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4 in phr by sun; In indications of time: The sun being (so many hours) above the horizon, (so many hours) after sunrise or before sunset. [First attested nearly a century earlier in an English source, but evidently not common there (and not recorded in OED or EDD); the relation to other senses of by is not clear.] chiefly Sth, S Midl, formerly also NEng old-fash or obs
1676 (1878) MA Hist. Soc. Coll. 5th ser. 5.26 eMA, We went cheerfully together from thence about 2. T. P. [=p.m.]; got to Sandwich about a quarter of an hour by sun: lodged at Percivals. 1700 (1879) Ibid 6.2.10, Came aboard about 2 hours by Sun, and landed at Mrs. Butler’s Wharf before 3 p.m. 1716 Church Entertaining Passages 28 eMA (as of 1676), About Sun-set he with Sabin his pilot mounted their Horses at Rehoboth, . . and by two Hours by Sun next Morning arrived safe at Plymouth. c1776 (1783) Amer. Wanderer 285 VA, We contented ourselves with making seven leagues, arriving about an hour by sun at the agreeable little town of Joigny. 1797 Federal Gaz. & Baltimore Daily Advt. (MD) 13 Sept /5, A fellow answering the above description was seen last evening about an hour by sun, in a thicket of bushes, on the country seat of Philip Rogers, esq. 1828 (1930) W. Sewall Diary 122/1 ME, Having settled up fairly with every person, sat [sic] off about two hours by sun with my family and moveables. 1836 Allen Triennial Baptist Reg. 79 neGA, School is opened every morning at sun-rise. . . The classes are then engaged in school exercises till breakfast, about 1½ hours by sun. . . At dinner the interval of rest extends from an hour to an hour and a half . . Scholastic exercises are then resumed and continued till within 2½ hours by sun, when the School closes by prayer, and teachers and students all repair to the labors of the farm. 1864 Gilmore Down in TN 163 cTN, I got ter the edge uv the woods . . ’bout a hour by sun. . . I lay thar till it war thick dark, an’ then I crept ter the r’ar door. 1887 Barton Wind-Up 66 eKY,Don’t be in a resh, Tom. Hit’s a couple o’ hours b’ sun yit. Stay ’n’ hev supper. 1892 Milburn Lance Cross & Canoe 668 ceIL (as of c1840), The hours of the day were told by the motions of the heavenly bodies—so many hours before sun-up, and so many after sun-down; and after the rising, it was one, two, three hours by sun, and so on until noon, which was always called dinner-time; and after that, three, two, and one hours by sun. 1893 Shands MS Speech 22, Among the lower classes of society, it is usual to reckon time by the sun; so “an hour or two hours, by sun” . . means an hour or two hours before sunset. 1899 (1912) Green VA Folk-Speech 103, By-sun, adv. Counting by the sun; an hour by sun:when the sun is an hour high. Ibid 232, An hour by sun, an hour before sunset. 1902 DN 2.234 sIL, ‘A hour by sun,’ etc., completes the list of phrases designating the morning periods. 1903 DN 2.317 seMO, Hour by sun. . . An hour before sunset. 1906 DN 3.119 sIN, He quit plowin’ an hour by sun. 1908 DN 3.322 eAL, wGA, Hour by sun. . . An hour before sunset or after sunrise. 1915 DN 4.227 wTX, Hour by sun. . . An hour after sunrise or before sunset. 1917 DN4.409 wNC, SC, KY, By. . . After. “An hour by sun”; i.e., past sunrise. 1917 Times–Picayune (New Orleans LA) 4 Oct 8/5 swLA, Now young folks stay out until it is almost late enough to hear the midnight call of the chanticleer, and get up next morning an hour by sun feeling like old Scotch. 1954 PADS 21.23 SC, By sun. . . Before sundown. 1954 Harder Coll. cwTN. 1956 McAtee Some Dialect NC 7, By sun. . . the time before sundown estimated by the height of the sun above the horizon; “an hour by sun.” c1960 Wilson Coll. csKY, By sun. . . An hour or time before the sun sets. “We’ll be through an hour by sun.”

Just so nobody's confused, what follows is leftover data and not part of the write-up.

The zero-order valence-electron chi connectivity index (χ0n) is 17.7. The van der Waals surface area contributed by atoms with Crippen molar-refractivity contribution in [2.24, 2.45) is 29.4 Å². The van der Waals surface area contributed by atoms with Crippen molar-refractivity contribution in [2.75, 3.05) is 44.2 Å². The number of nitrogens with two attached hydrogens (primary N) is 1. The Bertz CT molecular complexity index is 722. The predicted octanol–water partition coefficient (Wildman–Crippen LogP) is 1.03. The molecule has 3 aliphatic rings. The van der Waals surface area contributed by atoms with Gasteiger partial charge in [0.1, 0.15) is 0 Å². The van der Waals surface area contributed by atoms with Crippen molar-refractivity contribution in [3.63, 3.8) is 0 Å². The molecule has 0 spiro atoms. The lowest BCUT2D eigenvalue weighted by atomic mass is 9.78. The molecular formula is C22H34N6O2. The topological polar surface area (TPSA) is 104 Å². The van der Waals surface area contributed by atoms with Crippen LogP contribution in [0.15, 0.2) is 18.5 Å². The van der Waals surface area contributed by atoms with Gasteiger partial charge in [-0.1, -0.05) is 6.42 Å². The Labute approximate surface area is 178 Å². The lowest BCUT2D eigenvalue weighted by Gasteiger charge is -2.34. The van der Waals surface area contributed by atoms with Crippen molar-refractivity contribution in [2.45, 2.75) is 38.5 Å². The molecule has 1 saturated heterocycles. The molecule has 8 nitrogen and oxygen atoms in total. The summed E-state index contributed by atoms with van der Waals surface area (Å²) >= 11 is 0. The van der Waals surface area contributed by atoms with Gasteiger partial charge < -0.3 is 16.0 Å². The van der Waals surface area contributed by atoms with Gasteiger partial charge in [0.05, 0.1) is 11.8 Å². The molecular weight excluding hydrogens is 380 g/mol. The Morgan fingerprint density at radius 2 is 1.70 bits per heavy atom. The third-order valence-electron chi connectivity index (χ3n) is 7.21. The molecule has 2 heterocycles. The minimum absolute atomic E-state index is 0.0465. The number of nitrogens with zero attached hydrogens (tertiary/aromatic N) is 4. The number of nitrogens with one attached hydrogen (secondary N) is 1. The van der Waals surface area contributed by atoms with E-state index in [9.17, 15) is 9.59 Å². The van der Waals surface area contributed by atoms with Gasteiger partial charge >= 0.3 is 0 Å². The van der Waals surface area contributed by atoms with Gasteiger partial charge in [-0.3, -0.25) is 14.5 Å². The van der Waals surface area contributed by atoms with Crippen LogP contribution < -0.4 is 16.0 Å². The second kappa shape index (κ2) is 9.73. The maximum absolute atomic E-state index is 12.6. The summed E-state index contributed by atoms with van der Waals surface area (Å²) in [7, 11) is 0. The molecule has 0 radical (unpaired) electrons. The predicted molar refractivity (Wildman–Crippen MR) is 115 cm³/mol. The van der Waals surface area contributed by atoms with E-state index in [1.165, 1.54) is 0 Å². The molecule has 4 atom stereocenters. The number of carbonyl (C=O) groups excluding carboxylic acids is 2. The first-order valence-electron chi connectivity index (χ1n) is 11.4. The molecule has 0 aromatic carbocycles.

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1583 in 1847 Munro Acta Cancellariae 521, Which commandment the said deponent endeavouring to perform in all respects, repaired to the said Wright’s house, accompanied with the said two witnesses, about an hour by sun in the afternoon of the same day. [The “commandment” was to be carried out “before the sunsetting of the said day]
1701 Veryard Account of Divers Choice Remarks (London) 285, Our captain, suspecting it might be an Enemy, bore off, hoping the Night might favour our escape. . . What we did, was to little purpose; for they came up with us above an hour by Sun, and two others came in sight; so that all three apear’d under the Colours of Alger, and the first saluted us with a Broad-side.
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